National Plan to Address Alzheimer’s Disease Updated; NIH Releases FY 2018 AD Bypass Budget

On August 1, the Advisory Council on Alzheimer’s Research, Care, and Services under the auspices of the Health and Human Services (HHS) Office of the Assistant Secretary for Planning and Evaluation (ASPE) discussed a draft of the National Plan to Address Alzheimer’s Disease: 2016 Update. At that same meeting, National Institute on Aging (NIA) Director Richard Hodes presented the NIA’s fiscal year (FY) 2018 Alzheimer’s Disease (and related dementias) Bypass Budget, “Stopping Alzheimer’s Disease and Related Dementias: Advancing Our Nation’s Research Agenda.”

In 2011, Congress passed the National Alzheimer’s Project Act (NAPA) in an effort to change the “trajectory” of Alzheimer’s Disease and related dementias (ADRD). The statute called for a National Plan for ADRD with input from a public-private Advisory Council on Alzheimer’s Research, Care, and Services. The plan, established in 2012, has five goals:

  1. Prevent and Effectively Treat Alzheimer’s Disease by 2025
  2. Optimize Care Quality and Efficiency
  3. Expand Supports for People with Alzheimer’s Disease and Their Families
  4. Enhance Public Awareness and Engagement
  5. Track Progress and Drive Improvement

The 2016 update addresses the progress made in realizing the plan’s “implementation milestones,” including removing completed items and adding new projects, papers, and initiatives, among other items, to the Goals and Strategies section.

The 2011 statute also directed NIA to develop an annual professional judgment or “bypass” budget “to estimate the funds needed to fully pursue scientific opportunities to meet the research goal of the Plan—to effectively treat and prevent Alzheimer’s and related dementias by 2025.” Accordingly, the budget estimate specifically addresses biomedical research needs as well as ADRD care and services research. The bypass aspect of such a budget allows the NIA director to transmit the agency’s budget for AD research directly to President via the National Institutes of Health (NIH) director and the Secretary of Health and Human Services and then to Congress without alterations.

Hodes reported that the baseline estimate for the FY 2018 professional judgement budget for AD, including ADRD, is $991,000 and will serve as the new baseline for tracking related expenditures according to the accompanying milestones. This sum is $414 million in FY 2018 above NIH’s base appropriation for Alzheimer’s and related dementias.

FY 18 NIA budgetHodes also highlighted the NIH meetings and accompanying recommendations that provided the rationale for the priorities, milestones, and budget estimates in the FY 2018 bypass budget. According to the NIA director, 13 of the 27 NIH institutes and centers provided feedback that has been incorporated in the FY 2018 professional judgement budget. NIH will submit a bypass budget through FY 2025. NIA will provide detailed tracking of the initiatives and awards associated with the research milestones using a web-based tool.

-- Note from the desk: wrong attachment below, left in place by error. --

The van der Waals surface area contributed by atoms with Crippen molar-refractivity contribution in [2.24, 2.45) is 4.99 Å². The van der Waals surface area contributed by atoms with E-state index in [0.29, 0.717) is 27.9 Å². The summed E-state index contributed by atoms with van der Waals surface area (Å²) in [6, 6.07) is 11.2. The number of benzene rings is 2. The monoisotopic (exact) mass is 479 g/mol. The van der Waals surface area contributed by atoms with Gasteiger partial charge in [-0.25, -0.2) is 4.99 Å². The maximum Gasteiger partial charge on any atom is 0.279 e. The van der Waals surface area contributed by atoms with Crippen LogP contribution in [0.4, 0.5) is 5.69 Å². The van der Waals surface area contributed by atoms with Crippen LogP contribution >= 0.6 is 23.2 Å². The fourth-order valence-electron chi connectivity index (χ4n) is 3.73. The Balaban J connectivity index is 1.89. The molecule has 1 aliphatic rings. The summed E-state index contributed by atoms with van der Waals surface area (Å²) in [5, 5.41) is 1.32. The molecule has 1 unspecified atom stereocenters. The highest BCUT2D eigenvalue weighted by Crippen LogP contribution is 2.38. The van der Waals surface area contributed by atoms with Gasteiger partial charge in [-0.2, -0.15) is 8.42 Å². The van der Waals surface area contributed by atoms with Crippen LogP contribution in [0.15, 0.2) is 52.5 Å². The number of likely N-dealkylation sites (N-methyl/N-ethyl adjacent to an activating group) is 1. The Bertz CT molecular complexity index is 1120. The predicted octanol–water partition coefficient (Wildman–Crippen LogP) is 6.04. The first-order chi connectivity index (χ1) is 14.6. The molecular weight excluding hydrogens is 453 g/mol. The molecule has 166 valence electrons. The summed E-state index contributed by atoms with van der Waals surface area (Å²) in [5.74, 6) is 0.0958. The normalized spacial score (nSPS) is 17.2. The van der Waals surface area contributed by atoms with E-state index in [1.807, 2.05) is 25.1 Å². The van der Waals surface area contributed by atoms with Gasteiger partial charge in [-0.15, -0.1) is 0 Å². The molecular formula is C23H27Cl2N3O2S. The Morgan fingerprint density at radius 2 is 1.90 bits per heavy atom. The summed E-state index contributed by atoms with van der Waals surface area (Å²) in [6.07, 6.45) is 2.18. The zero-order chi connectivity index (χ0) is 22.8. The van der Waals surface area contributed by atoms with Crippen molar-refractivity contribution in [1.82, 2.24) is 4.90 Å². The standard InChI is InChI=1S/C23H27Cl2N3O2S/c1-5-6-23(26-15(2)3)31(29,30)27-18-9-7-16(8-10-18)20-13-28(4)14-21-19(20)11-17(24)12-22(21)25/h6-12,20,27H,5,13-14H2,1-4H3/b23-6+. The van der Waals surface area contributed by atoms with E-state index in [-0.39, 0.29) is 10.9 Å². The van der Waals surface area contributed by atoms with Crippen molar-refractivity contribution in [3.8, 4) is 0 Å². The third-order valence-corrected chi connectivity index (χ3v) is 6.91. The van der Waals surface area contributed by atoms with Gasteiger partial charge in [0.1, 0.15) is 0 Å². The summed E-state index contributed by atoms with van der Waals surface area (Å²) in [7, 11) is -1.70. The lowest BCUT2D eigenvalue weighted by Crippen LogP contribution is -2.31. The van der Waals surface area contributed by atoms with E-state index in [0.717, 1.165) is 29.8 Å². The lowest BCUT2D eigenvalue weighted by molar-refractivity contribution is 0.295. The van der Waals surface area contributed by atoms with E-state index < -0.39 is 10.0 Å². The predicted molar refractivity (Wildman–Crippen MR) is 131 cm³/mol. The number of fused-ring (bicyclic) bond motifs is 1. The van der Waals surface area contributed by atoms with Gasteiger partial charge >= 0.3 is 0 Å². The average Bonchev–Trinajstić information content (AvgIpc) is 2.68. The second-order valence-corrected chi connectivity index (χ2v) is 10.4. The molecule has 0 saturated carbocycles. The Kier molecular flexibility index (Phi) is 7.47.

With regards to social and behavioral science research, the bypass budget includes additional funding in FY 2018 to support research that expands the understanding of:

  • “Who develops Alzheimer’s disease, and who seems to be protected?
  • What conditions or activities are associated with development of the disease?
  • What are the financial, economic, social, and policy costs of the disease?”

Investment by the agency in the development of new research tools and “groundbreaking initiatives,” such as adding a new data resource—the Harmonized Cognitive Assessment Protocol—to the Health and Retirement Study, which tracks the health, economic, and social status of older adults, is emphasized in the bypass budget. Additional funds would also be directed towards the expansion of population and health disparity investments.

Similarly, additional support would be provided in FY 2018 for research designed to improve the lives of those living with dementia as well as their caregivers, including:

  • Developing and validating assessments to determine the impact of caregiving on psychological, financial, and physical health in observational, interventional, and longitudinal population-based studies;
  • Establishing a data infrastructure for the study of dementia caregiving;
  • Developing a project to inform the design of cost-effective, community-based caregiving interventions that enable people with Alzheimer’s to remain in their homes.

The NIH’s FY 2018 Bypass Budget Proposal is available here.

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Posted in Issue 16 (August 9), Update, Volume 35 (2016)

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